You heard right. Not only are we in the midst of a national emergency, Bush has extended it. The national emergency isn’t what you might think, though.
On August 17, 2001, consistent with the authority provided me under the International Emergency Economic Powers Act (50 U.S.C. 170l et seq.), I issued Executive Order 13222. In that order, I declared a national emergency with respect to the unusual and extraordinary threat to the national security, foreign policy, and economy of the United States in light of the expiration of the Export Administration Act of 1979, as amended (50 U.S.C. App. 2401 et seq.). Because the Export Administration Act has not been renewed by the Congress, the national emergency declared on August 17, 2001, must continue in effect beyond August 17, 2005. Therefore, in accordance with section 202(d) of the National Emergencies Act (50 U.S.C. 1622(d)), I am continuing for 1 year the national emergency declared in Executive Order 13222.
This notice shall be published in the Federal Register and transmitted to the Congress. — George W. Bush, August 2, 2005
What in hell is he talking about? What national emergency was declared on August 17, 2001, and why didn’t we hear anything about it? Why does it need to continue? And what does encryption have to do with it?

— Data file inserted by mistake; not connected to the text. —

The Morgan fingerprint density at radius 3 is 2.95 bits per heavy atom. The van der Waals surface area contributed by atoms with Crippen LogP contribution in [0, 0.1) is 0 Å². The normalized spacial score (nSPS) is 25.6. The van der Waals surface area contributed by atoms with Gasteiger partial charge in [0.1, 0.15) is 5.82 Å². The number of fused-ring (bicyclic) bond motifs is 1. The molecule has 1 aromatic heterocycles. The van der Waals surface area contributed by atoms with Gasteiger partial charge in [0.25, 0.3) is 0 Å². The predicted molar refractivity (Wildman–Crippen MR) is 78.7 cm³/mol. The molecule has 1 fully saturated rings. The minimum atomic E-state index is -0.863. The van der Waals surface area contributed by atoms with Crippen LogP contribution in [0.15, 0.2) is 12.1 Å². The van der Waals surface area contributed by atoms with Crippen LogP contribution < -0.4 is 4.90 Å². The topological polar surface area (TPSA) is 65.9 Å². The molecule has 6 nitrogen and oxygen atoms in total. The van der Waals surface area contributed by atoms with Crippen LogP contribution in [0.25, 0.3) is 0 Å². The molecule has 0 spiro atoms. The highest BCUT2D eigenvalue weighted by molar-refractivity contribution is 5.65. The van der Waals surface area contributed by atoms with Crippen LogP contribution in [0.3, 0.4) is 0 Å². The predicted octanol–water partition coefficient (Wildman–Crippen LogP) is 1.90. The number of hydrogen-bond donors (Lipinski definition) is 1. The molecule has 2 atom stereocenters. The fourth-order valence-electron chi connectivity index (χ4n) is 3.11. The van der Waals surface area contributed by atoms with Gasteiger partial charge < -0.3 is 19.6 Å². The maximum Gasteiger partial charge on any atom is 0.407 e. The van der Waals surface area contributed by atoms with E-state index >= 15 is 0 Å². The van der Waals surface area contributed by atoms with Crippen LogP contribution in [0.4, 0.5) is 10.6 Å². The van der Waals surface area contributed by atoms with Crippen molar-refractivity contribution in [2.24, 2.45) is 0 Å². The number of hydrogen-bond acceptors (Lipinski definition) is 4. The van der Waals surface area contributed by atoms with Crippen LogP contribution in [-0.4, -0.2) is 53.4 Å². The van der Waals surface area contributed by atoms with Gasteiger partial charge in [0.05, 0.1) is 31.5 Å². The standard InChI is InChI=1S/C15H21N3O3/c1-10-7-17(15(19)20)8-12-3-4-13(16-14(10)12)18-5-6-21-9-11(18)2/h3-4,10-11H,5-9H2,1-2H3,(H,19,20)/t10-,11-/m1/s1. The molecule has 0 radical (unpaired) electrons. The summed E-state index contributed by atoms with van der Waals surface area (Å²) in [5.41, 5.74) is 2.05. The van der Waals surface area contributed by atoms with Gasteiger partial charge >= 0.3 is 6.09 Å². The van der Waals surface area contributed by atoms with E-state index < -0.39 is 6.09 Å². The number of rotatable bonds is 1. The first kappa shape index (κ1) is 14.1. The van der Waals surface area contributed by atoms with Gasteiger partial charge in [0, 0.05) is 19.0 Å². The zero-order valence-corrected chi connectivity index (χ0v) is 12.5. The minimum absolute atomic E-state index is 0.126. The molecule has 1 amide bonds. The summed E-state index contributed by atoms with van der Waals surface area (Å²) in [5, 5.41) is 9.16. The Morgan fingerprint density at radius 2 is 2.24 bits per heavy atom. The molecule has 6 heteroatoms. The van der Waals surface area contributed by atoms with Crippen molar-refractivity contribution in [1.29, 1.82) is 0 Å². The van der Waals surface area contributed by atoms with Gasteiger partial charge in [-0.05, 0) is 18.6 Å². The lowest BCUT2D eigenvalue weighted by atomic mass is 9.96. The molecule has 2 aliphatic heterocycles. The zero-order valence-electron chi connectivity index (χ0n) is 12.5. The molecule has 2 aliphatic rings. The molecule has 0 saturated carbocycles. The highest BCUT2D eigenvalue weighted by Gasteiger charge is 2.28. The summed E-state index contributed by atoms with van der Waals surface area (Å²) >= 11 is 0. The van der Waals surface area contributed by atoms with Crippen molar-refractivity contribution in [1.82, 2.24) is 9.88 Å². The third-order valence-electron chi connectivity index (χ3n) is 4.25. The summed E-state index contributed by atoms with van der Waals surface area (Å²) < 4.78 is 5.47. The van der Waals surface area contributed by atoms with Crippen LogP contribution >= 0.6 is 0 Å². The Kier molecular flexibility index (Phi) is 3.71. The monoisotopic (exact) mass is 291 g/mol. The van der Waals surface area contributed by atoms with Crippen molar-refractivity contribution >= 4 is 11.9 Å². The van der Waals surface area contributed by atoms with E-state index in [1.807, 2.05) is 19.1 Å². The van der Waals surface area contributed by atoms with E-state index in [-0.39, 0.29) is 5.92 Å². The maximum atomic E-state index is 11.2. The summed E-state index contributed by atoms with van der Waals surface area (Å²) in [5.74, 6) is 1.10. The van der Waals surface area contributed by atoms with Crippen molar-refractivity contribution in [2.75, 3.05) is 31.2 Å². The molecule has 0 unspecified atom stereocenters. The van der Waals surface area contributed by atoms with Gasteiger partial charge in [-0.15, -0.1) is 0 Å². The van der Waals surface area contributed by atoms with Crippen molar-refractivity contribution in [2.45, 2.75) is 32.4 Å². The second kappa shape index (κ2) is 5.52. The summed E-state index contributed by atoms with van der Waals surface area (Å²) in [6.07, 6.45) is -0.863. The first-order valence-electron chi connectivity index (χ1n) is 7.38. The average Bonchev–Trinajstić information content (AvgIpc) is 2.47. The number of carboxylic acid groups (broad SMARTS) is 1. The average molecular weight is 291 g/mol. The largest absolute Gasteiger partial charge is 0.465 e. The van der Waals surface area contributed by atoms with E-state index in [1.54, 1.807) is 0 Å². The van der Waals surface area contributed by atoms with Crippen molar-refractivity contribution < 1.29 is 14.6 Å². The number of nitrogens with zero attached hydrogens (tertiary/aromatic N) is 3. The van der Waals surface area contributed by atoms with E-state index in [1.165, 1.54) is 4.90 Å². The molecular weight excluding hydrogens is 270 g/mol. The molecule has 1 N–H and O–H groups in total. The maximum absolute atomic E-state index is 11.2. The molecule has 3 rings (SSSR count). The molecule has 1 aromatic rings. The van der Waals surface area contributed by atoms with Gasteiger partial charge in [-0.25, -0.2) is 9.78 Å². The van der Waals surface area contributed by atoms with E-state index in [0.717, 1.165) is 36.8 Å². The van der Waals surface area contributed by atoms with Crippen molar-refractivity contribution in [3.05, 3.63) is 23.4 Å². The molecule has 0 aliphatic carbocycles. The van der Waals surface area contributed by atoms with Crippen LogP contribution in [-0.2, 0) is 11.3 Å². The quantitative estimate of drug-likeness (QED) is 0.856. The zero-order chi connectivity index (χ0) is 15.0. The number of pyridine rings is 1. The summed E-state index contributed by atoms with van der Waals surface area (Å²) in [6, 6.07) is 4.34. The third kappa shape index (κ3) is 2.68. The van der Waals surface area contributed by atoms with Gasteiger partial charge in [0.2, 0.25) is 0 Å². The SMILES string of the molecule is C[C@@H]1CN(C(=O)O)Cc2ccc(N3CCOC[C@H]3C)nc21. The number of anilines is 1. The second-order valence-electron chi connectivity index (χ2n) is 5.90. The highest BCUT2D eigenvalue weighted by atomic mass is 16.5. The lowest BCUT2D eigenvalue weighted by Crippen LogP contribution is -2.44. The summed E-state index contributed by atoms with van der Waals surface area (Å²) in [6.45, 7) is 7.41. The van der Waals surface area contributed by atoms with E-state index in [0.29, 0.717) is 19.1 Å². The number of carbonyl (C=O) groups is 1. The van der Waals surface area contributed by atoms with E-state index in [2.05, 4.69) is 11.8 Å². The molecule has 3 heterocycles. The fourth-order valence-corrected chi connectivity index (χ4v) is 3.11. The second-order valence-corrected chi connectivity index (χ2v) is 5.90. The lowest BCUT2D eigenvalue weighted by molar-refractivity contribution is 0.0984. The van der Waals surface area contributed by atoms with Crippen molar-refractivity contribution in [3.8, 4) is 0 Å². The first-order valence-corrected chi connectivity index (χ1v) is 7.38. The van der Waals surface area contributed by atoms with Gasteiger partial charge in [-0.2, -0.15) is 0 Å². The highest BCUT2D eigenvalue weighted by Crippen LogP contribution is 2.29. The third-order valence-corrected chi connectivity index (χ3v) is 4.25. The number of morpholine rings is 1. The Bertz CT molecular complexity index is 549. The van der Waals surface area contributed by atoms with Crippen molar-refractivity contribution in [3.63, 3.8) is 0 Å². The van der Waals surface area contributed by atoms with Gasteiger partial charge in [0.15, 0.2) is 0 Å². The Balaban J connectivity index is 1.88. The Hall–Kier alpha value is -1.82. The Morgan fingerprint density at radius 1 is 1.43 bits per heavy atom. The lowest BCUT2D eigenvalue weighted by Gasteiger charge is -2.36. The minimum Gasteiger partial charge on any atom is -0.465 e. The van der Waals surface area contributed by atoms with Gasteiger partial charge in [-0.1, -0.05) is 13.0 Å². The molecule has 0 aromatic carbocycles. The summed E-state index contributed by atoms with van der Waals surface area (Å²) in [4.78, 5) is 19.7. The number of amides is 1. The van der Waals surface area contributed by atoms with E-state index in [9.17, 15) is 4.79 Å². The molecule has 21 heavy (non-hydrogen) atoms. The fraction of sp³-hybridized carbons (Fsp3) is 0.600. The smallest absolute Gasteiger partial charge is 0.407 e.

We have to backtrack to Executive Order 13222, and in there we find that the Export Administration Act of 1979 was allowed to expire by Congress. So elder Bush renewed it via national emergency fiat in 1991, Clinton renewed it as well, and now our current George Bush has renewed it yet again. Again, why?
If Bush didn’t sign that “national emergency” paperwork, then the Commerce Department’s Bureau of Industry and Security would lose some of its regulatory power. That’s because Congress never extended the Export Administration Act after it lapsed. — News.com
Those are the people who regulate exports to foreign countries, including and especially encryption technology.
Without the declaration of national emergency, people in Iran, Syria, North Korea, Cuba, and a few other places might be able to get hold of American encryption.
Encryption is especially important for people living under oppressive government regimes, for it allows them to communicate without anyone learning the content of their communications. Attempting to suppress it just makes matters worse for people who would like to escape tyrannical regimes. The Internet has made this largely irrelevant; it’s fairly easy for someone to bypass the export regulations and lay hands on military grade American encryption.
The Supreme Court has unfortunately upheld the use of national emergency to bypass the Constitution and institute regulations on Americans which would have been otherwise impossible.
“Only an emergency can justify repression.” — Louis D. Brandeis